Garcetti said that because the virus is airborne, and spreads from person to person at distances of less than six feet, the only way to stop it is to keep our distance from one another. “Staying apart, hunkering down…that’s how we’re going to reduce transmission,” he said. “It’s that simple.”

“It’s as much what you choose not to do as what you do do that will determine what happens here in our beloved home town,” he continued.  “The choices here are stark – between health and sickness, between care and apathy, and, yes, between life and death for too many of the people we love.”

Garcetti also noted that current death rates are also rising, and that because death rates lag several weeks behind infection and hospitalization rates, they’re also likely to go up quickly in the next few weeks.  And the coming holidays pose an even greater threat.  “What we may see in the coming weeks is something that Dr. Fauci called “a surge upon a surge upon a surge,”” Garcetti said. “A December wave on top of a Thanksgiving wave, that’s followed by a Christmas wave.  We can’t let that happen.”

Finally, in addition to staying home and avoiding gatherings as much as possible, Garcett said, it’s also important to “know your status,” get tested as often as you need to, and isolate immediately if you have any symptoms of the virus.  LA County is also helping with this, he said, with recent increases in the number of testing sites, mobile testing facilities, shorter wait times at testing sites, and quicker turnaround times for results – now averaging just 24 hours.  (For more information on testing sites and procedures, see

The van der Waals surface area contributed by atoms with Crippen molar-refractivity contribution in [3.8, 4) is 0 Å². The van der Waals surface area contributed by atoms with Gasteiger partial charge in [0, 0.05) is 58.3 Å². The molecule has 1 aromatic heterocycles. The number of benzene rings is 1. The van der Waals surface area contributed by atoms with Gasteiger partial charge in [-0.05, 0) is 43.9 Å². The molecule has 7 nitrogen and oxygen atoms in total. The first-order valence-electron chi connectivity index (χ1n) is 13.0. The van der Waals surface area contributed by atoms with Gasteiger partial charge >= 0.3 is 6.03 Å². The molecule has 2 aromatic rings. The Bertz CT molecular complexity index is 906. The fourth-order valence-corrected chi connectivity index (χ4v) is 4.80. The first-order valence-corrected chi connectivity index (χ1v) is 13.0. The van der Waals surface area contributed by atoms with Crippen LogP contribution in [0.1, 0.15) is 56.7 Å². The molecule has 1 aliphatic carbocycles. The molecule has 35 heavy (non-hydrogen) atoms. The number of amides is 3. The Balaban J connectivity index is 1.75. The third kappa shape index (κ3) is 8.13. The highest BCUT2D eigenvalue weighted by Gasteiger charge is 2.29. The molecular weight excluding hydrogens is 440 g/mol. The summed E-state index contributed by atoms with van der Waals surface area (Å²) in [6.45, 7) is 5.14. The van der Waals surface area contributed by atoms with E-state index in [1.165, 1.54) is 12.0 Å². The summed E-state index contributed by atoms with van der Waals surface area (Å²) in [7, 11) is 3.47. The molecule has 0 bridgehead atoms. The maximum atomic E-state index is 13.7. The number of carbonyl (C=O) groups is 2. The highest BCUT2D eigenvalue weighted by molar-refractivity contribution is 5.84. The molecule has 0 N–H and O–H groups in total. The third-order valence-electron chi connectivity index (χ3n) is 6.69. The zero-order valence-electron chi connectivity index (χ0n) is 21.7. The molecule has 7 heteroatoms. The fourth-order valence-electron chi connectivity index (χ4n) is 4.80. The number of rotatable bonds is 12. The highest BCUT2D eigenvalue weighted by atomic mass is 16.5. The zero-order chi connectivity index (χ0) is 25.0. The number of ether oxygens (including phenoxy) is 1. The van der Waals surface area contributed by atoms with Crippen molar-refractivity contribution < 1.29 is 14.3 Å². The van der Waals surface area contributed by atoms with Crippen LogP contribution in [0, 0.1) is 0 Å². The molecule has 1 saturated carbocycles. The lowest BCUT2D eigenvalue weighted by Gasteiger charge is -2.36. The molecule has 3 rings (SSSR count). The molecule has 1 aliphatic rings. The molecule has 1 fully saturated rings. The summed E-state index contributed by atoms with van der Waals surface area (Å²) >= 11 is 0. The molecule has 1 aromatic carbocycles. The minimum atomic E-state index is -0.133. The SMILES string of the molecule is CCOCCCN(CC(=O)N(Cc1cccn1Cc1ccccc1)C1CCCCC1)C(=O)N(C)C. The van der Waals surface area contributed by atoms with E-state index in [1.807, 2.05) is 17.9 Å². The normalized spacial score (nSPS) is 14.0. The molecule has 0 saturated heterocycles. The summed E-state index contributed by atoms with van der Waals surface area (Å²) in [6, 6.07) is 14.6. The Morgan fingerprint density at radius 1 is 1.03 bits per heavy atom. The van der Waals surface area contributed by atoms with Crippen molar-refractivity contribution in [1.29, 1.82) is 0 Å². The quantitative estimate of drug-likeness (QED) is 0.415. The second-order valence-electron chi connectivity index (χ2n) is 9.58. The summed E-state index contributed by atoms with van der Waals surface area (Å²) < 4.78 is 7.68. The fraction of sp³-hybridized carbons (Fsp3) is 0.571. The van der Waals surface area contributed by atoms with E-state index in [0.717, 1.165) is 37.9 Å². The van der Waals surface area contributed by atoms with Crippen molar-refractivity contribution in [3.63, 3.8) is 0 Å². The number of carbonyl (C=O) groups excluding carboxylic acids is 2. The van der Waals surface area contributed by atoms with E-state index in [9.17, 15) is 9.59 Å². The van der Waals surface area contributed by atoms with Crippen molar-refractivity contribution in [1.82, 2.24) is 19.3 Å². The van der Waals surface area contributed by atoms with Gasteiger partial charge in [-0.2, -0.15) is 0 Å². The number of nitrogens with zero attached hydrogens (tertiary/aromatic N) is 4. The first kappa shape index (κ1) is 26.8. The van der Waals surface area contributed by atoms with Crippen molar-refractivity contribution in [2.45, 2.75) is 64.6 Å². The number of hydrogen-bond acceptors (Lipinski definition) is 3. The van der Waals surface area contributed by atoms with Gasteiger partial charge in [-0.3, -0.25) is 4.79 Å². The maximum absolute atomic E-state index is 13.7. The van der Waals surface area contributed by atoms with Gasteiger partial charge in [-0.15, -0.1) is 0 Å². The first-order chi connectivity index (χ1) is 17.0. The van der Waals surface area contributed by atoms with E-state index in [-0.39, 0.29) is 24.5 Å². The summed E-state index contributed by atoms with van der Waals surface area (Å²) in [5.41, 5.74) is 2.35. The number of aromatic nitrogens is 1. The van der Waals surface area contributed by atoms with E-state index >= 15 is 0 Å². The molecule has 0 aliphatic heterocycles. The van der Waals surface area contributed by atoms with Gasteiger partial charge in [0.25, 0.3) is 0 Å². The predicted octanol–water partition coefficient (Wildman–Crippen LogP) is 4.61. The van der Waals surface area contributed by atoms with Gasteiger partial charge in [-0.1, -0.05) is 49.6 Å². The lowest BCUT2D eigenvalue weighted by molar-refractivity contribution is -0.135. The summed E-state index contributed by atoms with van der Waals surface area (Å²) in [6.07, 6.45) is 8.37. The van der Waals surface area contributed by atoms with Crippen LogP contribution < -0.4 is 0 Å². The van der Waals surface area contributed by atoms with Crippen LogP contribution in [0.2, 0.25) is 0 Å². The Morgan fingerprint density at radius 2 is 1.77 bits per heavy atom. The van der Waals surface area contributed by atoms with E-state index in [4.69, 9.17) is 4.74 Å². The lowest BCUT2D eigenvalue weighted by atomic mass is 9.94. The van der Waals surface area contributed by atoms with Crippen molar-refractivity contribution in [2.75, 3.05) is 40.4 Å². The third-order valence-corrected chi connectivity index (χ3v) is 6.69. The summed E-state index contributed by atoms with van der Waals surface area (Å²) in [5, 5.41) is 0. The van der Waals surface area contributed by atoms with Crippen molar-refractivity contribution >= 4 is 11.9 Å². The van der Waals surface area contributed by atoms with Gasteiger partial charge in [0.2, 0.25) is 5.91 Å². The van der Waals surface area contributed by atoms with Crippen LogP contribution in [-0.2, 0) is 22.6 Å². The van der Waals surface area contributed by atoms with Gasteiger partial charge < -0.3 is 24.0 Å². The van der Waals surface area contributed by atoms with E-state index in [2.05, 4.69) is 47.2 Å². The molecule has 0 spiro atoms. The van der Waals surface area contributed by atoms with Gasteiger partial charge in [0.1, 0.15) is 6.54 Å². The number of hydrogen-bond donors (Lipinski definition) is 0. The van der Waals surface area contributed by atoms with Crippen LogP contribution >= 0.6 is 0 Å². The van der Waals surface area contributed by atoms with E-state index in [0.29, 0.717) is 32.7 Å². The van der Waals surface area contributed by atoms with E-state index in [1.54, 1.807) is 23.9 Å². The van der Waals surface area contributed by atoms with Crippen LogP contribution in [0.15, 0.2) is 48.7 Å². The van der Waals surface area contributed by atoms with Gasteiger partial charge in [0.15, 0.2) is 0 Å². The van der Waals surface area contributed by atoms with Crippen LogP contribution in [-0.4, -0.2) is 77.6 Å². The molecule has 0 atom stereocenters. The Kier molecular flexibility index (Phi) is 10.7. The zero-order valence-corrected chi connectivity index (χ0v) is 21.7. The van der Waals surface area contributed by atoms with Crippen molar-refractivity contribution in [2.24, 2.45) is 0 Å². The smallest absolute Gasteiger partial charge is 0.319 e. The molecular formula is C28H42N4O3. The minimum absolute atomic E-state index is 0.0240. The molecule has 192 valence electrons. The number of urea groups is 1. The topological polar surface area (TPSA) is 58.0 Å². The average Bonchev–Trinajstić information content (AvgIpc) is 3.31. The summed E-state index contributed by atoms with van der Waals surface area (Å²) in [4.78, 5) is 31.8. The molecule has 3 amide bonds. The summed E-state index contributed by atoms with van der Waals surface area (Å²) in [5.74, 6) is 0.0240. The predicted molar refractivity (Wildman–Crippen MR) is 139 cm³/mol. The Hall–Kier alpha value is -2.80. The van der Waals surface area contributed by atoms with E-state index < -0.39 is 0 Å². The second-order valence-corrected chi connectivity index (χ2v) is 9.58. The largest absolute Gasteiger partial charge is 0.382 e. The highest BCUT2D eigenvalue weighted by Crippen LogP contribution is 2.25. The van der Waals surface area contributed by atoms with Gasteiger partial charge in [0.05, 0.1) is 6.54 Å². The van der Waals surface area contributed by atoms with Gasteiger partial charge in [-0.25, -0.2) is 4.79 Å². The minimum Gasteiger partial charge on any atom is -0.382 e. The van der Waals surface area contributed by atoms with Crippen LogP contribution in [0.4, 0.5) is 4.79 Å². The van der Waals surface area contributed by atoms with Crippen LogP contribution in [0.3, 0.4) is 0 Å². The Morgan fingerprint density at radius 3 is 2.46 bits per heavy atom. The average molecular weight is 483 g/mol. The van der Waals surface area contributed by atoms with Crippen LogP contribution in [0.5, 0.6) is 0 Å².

“The stakes have never been higher,” Garcetti said.  “The situation has never been more dire…We are staring at the face of tragedy.  Of loss.  The valley of death that is in front of us.  And yet we can get through it together.”

[Editor’s note:  there appear to be two versions of yesterday’s Safer at Home order posted by the city:   one that uses stricter, and perhaps less clear, language, and which was quoted in early stories by the LA Times and the Hollywood Reporter…and one with the word “updated” in the address, which seems to contain slightly clearer and seemingly less restrictive language (especially on the matter of personal transport and exercise), which is now linked to from the Los Angeles city page for COVID-19.  This “updated” version is the one we refer to and quote from in this story.]


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Elizabeth Fuller
Elizabeth Fuller
Elizabeth Fuller was born and raised in Minneapolis, MN but has lived in LA since 1991 - with deep roots in both the Sycamore Square and West Adams Heights-Sugar Hill neighborhoods. She spent 10 years with the Greater Wilshire Neighborhood Council, volunteers at Wilshire Crest Elementary School, and has been writing for the Buzz since 2015.